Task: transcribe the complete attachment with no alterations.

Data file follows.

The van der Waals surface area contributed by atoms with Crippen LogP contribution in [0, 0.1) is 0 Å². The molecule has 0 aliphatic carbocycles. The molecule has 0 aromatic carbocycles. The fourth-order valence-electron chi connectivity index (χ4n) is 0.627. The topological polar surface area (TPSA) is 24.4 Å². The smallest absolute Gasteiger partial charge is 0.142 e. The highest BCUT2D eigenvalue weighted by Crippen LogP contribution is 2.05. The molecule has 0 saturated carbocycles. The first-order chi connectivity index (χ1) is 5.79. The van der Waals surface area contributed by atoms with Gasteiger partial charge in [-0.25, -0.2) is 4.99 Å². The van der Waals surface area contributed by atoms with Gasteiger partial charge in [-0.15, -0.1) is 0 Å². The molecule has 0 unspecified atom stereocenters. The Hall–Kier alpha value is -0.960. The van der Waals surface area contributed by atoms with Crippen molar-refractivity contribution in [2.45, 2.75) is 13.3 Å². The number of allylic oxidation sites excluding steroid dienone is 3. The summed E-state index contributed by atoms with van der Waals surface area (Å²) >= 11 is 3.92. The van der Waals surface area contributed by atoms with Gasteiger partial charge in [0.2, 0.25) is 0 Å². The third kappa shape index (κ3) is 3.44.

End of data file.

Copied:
The van der Waals surface area contributed by atoms with Crippen LogP contribution in [0, 0.1) is 0 Å². The molecule has 0 aliphatic carbocycles. The molecule has 0 aromatic carbocycles. The fourth-order valence-electron chi connectivity index (χ4n) is 0.627. The topological polar surface area (TPSA) is 24.4 Å². The smallest absolute Gasteiger partial charge is 0.142 e. The highest BCUT2D eigenvalue weighted by Crippen LogP contribution is 2.05. The molecule has 0 saturated carbocycles. The first-order chi connectivity index (χ1) is 5.79. The van der Waals surface area contributed by atoms with Gasteiger partial charge in [-0.25, -0.2) is 4.99 Å². The van der Waals surface area contributed by atoms with Gasteiger partial charge in [-0.15, -0.1) is 0 Å². The molecule has 0 unspecified atom stereocenters. The Hall–Kier alpha value is -0.960. The van der Waals surface area contributed by atoms with Crippen molar-refractivity contribution in [2.45, 2.75) is 13.3 Å². The number of allylic oxidation sites excluding steroid dienone is 3. The summed E-state index contributed by atoms with van der Waals surface area (Å²) >= 11 is 3.92. The van der Waals surface area contributed by atoms with Gasteiger partial charge in [0.2, 0.25) is 0 Å². The third kappa shape index (κ3) is 3.44.